Greak: Memories of Azur is a story about family set against the classic backdrop of cute good guys versus ugly bad guys. The good guys (the Courine; cute Elven-Hobbitish creatures) have established peace and harmony in Azur but the bad guys (the Urlag; Slimey, hairy and insectoid abominations) want to drive the Courine to extinction and bring chaos to Azur. Unfortunately, the Urlag have the upper hand, which has driven the Courine into hiding. Greak, separated by his sister Adara and big brother Raydel, must journey across the perilous lands of Azur to reunite with his lost siblings and aid the remaining Courine population with destroying the Urlag once and for all.
And much like the struggle between the Courine and the Urlag, Greak: Memories of Azur is always at odds with itself. It feeds you with one hand but then robs you with the other, and it all boils down to its central game mechanic. At its core Greak: MoA is about controlling three distinct characters to solve puzzles and fight bosses. You start off with the titular hero Greak who is small, nimble and brave beyond his physical capacity. Soon, you partner up with your sister Adara. She’s the weakest of the siblings but she possesses ranged magical abilities, levitation and excels at diving. Later on you complete the trio when you team up with Raydel. He’s a superb warrior with advanced fighting skills and comes equipped with a shield and a hookshot. The problem is, the environmental puzzle solving is expertly crafted but the boss fights are at the complete opposite end of the spectrum. It’s as if the game has been designed by two separate teams: one with an expert knowledge in puzzle creation and world design, and another team that were burdened with the weight of creating interesting boss encounters but chose not to bother.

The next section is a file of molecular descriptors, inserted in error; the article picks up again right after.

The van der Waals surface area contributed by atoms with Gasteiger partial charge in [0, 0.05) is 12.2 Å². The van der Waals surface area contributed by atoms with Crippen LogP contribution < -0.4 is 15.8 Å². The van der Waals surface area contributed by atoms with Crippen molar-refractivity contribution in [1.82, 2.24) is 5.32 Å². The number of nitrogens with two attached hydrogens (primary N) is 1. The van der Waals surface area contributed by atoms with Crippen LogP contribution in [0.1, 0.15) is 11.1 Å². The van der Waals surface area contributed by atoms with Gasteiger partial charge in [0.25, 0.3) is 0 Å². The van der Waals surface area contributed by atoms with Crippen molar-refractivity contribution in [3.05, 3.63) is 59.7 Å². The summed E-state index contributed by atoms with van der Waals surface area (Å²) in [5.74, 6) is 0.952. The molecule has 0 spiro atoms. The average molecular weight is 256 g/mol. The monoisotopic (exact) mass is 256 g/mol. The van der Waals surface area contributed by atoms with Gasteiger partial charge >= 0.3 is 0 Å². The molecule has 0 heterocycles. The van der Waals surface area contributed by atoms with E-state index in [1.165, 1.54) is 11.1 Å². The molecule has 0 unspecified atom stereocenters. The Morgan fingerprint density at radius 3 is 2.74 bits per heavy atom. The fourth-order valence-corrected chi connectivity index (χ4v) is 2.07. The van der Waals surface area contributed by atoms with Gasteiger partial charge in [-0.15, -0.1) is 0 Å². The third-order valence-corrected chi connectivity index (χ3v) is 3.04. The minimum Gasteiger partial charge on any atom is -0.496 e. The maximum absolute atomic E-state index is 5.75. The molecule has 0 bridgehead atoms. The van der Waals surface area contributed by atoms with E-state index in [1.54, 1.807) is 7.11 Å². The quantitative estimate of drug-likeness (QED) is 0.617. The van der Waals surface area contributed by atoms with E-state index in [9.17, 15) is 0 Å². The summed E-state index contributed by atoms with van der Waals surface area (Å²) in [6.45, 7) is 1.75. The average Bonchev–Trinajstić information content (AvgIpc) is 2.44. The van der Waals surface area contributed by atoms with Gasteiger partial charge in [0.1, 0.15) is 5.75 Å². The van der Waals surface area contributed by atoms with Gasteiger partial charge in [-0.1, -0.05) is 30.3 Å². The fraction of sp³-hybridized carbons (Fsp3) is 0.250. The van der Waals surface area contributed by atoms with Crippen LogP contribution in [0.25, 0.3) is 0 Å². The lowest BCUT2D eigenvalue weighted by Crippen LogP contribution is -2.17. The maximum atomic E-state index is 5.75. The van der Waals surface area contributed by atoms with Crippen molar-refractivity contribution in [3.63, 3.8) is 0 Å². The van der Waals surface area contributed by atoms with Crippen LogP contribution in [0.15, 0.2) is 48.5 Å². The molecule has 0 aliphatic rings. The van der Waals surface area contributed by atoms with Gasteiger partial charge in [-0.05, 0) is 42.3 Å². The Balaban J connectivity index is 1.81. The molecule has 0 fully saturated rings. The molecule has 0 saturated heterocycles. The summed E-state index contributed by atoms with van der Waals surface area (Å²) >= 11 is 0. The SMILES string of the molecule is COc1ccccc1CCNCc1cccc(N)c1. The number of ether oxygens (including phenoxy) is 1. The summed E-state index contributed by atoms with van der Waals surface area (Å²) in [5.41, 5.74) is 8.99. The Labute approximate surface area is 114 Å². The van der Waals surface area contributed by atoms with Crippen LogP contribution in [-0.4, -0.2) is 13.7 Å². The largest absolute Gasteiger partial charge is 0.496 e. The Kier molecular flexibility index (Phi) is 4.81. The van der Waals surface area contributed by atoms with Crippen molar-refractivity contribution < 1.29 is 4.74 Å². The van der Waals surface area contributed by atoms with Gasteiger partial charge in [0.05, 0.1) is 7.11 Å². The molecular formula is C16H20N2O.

The emphasis is obviously on juggling all three characters and using all their unique skills to traverse various locales and to solve numerous environmental puzzles – and it excels at this! It really does! I can’t fault Greak: MoA for this. The level design is creative and original. The environmental puzzles are fun to solve. It’s just disappointing the synchronicity hasn’t been carried over to the boss encounters. Its approach to combat scenarios is flawed from the ground up, and here’s why:
- Bosses have large health bars, most likely inspired by Dark Souls, and because the Courine are weak (especially Greak and Adara), this makes boss fights laborious and uninteresting
- Healing items have cooldown periods before they reward you with health points, which is detrimental when you’re trying to keep more than one character alive and out of harm’s way
- You can only accurately control one character at a time, which is problematic when the other characters become sitting ducks – when one of the characters die it’s Game Over
- The AI is terrible when left to its own devices, so even when you’re controlling more than one character at a time, the tag-alongs following your selected ‘main’ character are essentially useless bodies for you to escort around the stage
All of these choices chained together results in an unpleasant experience. They might work in a Souls-like where it becomes part of the genres bedrock but Greak: MoA doesn’t have the room, simplicity or fluidity to successfully pull it off. The difficulty and the somewhat-impossible expectation of controlling more than one character at a time during boss encounters is what ruins an otherwise polished and wonderful gem. It feels so reliant on co-op that I was convinced it was a multilayer game but I assure you it’s not (I checked), which frustrates me even more because the disparity turns this beautiful game into a broken one.
Greak: Memories of Azur does a lot of things right but the disparity between its puzzle-solving and its boss encounters is too large to ignore. At times it felt like a homage to Legend of Zelda, The Dark Crystal and countless anime I watched as a child, and it is without a doubt an underdog story. Yet the inner turmoil it made me feel during boss fights felt almost like a betrayal, and I can’t shake the feeling it was a disservice to the game. It is for that reason I cannot recommend it.